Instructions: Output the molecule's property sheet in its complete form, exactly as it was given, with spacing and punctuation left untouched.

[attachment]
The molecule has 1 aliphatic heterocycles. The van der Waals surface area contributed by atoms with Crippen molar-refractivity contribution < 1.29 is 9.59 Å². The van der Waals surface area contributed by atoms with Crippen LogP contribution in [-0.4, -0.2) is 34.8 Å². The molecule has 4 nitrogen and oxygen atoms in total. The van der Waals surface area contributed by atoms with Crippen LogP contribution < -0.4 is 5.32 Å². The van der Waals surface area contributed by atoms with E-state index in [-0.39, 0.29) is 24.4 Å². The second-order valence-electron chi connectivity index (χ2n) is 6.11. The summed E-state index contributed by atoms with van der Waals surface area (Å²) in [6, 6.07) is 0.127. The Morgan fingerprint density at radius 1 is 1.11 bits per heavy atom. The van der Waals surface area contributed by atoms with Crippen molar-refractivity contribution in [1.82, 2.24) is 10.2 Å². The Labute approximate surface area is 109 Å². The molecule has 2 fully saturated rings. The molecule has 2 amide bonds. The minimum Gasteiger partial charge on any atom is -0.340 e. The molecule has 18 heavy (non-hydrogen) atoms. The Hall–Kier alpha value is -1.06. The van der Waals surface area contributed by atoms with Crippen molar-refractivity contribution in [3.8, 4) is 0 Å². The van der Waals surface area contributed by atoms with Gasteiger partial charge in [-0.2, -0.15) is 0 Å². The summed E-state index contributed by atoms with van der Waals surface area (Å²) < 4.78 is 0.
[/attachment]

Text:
The molecule has 1 aliphatic heterocycles. The van der Waals surface area contributed by atoms with Crippen molar-refractivity contribution < 1.29 is 9.59 Å². The van der Waals surface area contributed by atoms with Crippen LogP contribution in [-0.4, -0.2) is 34.8 Å². The molecule has 4 nitrogen and oxygen atoms in total. The van der Waals surface area contributed by atoms with Crippen LogP contribution < -0.4 is 5.32 Å². The van der Waals surface area contributed by atoms with E-state index in [-0.39, 0.29) is 24.4 Å². The second-order valence-electron chi connectivity index (χ2n) is 6.11. The summed E-state index contributed by atoms with van der Waals surface area (Å²) in [6, 6.07) is 0.127. The Morgan fingerprint density at radius 1 is 1.11 bits per heavy atom. The van der Waals surface area contributed by atoms with Crippen molar-refractivity contribution in [1.82, 2.24) is 10.2 Å². The Labute approximate surface area is 109 Å². The molecule has 2 fully saturated rings. The molecule has 2 amide bonds. The minimum Gasteiger partial charge on any atom is -0.340 e. The molecule has 18 heavy (non-hydrogen) atoms. The Hall–Kier alpha value is -1.06. The van der Waals surface area contributed by atoms with Crippen molar-refractivity contribution in [3.8, 4) is 0 Å². The van der Waals surface area contributed by atoms with Gasteiger partial charge in [-0.2, -0.15) is 0 Å². The summed E-state index contributed by atoms with van der Waals surface area (Å²) < 4.78 is 0.